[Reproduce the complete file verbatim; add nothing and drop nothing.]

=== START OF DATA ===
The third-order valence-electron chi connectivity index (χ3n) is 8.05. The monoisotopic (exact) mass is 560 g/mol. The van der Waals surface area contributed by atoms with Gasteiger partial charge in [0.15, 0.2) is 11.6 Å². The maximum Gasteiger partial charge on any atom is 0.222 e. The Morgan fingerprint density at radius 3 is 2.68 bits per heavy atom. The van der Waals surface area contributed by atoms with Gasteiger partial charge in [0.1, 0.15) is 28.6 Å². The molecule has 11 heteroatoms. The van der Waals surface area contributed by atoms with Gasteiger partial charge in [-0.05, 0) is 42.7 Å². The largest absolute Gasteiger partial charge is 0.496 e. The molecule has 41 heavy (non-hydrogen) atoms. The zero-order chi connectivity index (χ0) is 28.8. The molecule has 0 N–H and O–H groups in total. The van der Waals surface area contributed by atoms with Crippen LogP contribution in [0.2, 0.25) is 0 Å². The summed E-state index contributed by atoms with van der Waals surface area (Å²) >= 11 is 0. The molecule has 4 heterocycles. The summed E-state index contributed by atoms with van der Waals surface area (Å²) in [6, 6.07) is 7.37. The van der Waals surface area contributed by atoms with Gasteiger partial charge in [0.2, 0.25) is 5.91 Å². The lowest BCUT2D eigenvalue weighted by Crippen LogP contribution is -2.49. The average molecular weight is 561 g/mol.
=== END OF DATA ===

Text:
The third-order valence-electron chi connectivity index (χ3n) is 8.05. The monoisotopic (exact) mass is 560 g/mol. The van der Waals surface area contributed by atoms with Gasteiger partial charge in [0.15, 0.2) is 11.6 Å². The maximum Gasteiger partial charge on any atom is 0.222 e. The Morgan fingerprint density at radius 3 is 2.68 bits per heavy atom. The van der Waals surface area contributed by atoms with Gasteiger partial charge in [0.1, 0.15) is 28.6 Å². The molecule has 11 heteroatoms. The van der Waals surface area contributed by atoms with Gasteiger partial charge in [-0.05, 0) is 42.7 Å². The largest absolute Gasteiger partial charge is 0.496 e. The molecule has 41 heavy (non-hydrogen) atoms. The zero-order chi connectivity index (χ0) is 28.8. The molecule has 0 N–H and O–H groups in total. The van der Waals surface area contributed by atoms with Crippen LogP contribution in [0.2, 0.25) is 0 Å². The summed E-state index contributed by atoms with van der Waals surface area (Å²) >= 11 is 0. The molecule has 4 heterocycles. The summed E-state index contributed by atoms with van der Waals surface area (Å²) in [6, 6.07) is 7.37. The van der Waals surface area contributed by atoms with Gasteiger partial charge in [0.2, 0.25) is 5.91 Å². The lowest BCUT2D eigenvalue weighted by Crippen LogP contribution is -2.49. The average molecular weight is 561 g/mol.